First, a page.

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Baby skin is much more sensitive than adult. It can cause melanoma (the most lethal form of skin cancer) because it can cause serious burns with sunlight alone.

Of course, the parent's first job is to avoid going out for a long time so that the child is not exposed to too much UV radiation. However, children want to play outdoors, so in this case you should apply sunscreen to your child's face and body.

There are many types of sunscreen in the market. These blockers often have different forms and functions. Some examples are cream, spray, stick formulations, waterproof and not.

You should consider whether these many types of sunscreen agents are safe for your child's skin.

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What is ultraviolet light?

First, it is important to know everything about ultraviolet as well as the difference between UVA and UVB. Ultraviolet A (UVA) makes the skin yellowish and ultraviolet B (UVB) causes sunburn.

Both ultraviolet rays damage skin equally. "Both sunburn and sunburn are signals that skin cells have been damaged by radiation," said Kavita Mariwala, a dermatologist in New York.

Sun Protection Factor (SPF), on the other hand, has a sunscreen effect. To determine the shelf life of the sunscreen, Dr. Sanity Richman, director of the Melanoma and Skin Oncology Research Program at the University of Michigan, says, "If your child does not wear sunscreen outdoors, the skin will be red in 10 minutes.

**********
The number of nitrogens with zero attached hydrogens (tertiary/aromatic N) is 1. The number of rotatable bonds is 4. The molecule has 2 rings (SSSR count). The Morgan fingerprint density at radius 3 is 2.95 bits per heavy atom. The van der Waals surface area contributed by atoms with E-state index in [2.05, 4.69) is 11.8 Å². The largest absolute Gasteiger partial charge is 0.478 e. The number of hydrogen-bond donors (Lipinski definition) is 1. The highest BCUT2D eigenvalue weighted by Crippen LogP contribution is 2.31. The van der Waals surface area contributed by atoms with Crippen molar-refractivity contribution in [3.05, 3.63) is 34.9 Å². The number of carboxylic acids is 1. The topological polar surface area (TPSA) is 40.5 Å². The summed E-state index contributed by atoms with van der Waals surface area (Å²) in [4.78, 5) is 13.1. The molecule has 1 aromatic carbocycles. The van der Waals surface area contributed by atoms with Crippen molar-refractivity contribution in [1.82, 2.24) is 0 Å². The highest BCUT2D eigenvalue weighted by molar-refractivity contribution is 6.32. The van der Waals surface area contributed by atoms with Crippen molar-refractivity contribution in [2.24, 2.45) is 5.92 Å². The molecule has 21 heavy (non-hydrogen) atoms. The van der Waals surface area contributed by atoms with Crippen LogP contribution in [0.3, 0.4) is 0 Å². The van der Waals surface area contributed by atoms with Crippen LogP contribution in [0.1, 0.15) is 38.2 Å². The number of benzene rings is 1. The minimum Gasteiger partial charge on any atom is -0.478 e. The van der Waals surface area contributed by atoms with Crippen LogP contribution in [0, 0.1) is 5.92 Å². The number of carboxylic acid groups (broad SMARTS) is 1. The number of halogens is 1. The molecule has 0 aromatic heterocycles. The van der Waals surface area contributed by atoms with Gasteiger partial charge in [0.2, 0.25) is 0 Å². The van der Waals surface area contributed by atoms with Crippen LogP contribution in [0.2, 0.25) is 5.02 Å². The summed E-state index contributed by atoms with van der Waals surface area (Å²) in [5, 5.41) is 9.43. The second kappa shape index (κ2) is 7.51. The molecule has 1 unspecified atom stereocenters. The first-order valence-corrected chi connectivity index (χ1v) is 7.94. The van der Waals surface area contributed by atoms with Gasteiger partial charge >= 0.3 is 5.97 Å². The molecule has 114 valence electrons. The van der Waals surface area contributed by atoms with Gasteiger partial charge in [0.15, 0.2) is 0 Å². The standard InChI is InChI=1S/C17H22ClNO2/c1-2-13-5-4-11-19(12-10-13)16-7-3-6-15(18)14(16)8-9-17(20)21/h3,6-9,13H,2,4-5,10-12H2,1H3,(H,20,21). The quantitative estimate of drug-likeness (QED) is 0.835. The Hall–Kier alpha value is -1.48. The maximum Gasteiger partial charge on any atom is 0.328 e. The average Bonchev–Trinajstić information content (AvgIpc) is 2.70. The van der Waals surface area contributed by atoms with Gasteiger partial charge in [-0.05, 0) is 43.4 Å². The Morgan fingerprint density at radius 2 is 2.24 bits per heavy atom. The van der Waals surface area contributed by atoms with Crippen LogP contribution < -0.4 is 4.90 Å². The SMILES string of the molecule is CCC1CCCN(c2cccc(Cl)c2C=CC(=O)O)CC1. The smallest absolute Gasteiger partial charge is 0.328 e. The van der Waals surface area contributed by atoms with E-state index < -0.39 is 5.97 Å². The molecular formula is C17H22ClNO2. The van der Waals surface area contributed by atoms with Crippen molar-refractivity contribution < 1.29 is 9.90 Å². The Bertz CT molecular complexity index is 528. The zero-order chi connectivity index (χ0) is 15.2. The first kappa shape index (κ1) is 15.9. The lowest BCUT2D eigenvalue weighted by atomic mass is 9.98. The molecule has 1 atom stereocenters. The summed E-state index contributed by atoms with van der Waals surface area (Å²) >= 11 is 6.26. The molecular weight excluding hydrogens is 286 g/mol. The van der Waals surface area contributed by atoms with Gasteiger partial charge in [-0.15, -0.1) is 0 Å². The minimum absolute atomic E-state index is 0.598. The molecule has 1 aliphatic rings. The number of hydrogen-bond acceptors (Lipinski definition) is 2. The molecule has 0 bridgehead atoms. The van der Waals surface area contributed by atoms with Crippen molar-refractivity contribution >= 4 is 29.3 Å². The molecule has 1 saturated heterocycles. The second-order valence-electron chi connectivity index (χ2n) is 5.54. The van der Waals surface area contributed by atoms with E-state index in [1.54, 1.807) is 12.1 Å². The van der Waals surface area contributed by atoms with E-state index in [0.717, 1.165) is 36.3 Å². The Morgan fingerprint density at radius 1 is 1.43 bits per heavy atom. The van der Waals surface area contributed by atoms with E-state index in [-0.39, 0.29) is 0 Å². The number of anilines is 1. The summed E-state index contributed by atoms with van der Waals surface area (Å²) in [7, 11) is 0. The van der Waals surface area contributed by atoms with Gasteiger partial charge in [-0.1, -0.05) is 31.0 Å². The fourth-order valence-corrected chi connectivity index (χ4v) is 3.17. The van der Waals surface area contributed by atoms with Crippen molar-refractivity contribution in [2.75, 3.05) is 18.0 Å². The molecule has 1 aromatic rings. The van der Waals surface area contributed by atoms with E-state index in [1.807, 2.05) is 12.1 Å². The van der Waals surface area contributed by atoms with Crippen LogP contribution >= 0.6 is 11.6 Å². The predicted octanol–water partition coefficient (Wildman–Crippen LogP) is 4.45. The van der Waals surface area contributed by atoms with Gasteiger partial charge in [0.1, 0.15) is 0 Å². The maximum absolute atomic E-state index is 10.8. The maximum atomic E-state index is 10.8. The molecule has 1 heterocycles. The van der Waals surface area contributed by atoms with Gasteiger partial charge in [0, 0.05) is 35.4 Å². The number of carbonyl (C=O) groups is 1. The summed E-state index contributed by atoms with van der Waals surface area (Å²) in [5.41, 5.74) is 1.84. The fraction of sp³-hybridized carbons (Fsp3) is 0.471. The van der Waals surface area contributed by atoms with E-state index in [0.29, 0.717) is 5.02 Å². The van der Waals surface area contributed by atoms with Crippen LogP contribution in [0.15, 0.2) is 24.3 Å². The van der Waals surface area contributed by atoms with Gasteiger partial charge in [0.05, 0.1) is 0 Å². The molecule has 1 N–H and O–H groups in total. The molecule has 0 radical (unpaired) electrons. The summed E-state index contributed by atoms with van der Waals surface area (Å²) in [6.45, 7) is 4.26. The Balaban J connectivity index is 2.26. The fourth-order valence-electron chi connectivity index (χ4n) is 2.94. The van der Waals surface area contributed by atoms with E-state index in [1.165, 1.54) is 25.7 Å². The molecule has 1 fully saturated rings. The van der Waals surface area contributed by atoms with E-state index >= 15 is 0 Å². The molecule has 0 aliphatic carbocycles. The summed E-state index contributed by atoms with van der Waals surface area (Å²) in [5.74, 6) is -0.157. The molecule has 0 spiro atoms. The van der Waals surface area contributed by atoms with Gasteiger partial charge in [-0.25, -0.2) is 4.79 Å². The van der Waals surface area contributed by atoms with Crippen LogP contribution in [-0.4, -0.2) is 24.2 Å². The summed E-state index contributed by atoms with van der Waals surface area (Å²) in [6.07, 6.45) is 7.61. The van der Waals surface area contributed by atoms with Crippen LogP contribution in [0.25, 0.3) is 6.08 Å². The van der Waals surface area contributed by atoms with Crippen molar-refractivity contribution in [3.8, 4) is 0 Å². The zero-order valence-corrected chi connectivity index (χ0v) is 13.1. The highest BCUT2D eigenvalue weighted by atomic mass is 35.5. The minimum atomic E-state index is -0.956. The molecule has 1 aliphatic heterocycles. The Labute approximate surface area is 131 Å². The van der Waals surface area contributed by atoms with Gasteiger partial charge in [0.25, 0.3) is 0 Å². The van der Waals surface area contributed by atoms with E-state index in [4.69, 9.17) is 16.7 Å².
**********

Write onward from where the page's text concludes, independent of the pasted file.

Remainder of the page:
However, if you apply an SPF 15 sunscreen, you can prevent skin damage from ultraviolet rays for about 150 minutes and about 2 hours and 30 minutes, which is 10 times 15 times. " The American Society of Pediatric Oncology (AAP) recommends the use of sunscreens that are SPF 15 or greater, which can block 93% of UVB rays.

The higher the SPF, the better the UV protection effect. The maximum SPF index is 50+, which can block 98% of UVB rays.

What sunscreen can your child use?

Dr. Doris Day, a dermatologist in New York, said the child's body surface area-to-volume ratio is low, so it is likely that any product will pass through and affect the skin.

Also, he advised that physical protection such as protective caps and clothing must be worn because exposure to too long a sun is not recommended until six months.

If a child is over six months old, it is safe to use a sunscreen containing zinc or titanium. According to the Skin Cancer Foundation, zinc and titanium have proven to be safe for children.

Meanwhile, the American Academy of Pediatrics has announced that it is advisable for parents to apply at least SPF 15 or more baby sunscreen on their face, back and feet every 2 hours.

However, before applying the sunscreen to the child in earnest, it is recommended to test the child's skin with a small amount of sunscreen and check whether there is any abnormality. If it is stimulated, it is necessary to receive advice from a pediatrician.

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In particular, there is a sunscreen suitable for children. Here are some tips for choosing a sunscreen for your child.

First, it is important to read the label carefully. Especially for children, it is good to choose a product containing zinc and titanium, which is a low-irritant ingredient that has a waterproof sunblock and does not harm the sensitive skin of a child.

Make sure that the label says 'Broad-spectrum'. This indicates that the sunscreen is protected from UVA as well as UVA rays.

It is important to choose sunscreen agents with an SPF index of 15 or higher. Also avoid sunscreens containing insect repellent. Apply sunscreen on cloudy days or cooler days.

"On days when temperatures are cooler, children can be exposed to ultraviolet rays because they stay longer in the open air," said Dr. Mariwala.

It is very important to block ultraviolet light whether you are outdoors under the sun or not. If the child is in the sun, immediately bring the child to the room and then give the pamper immediately.

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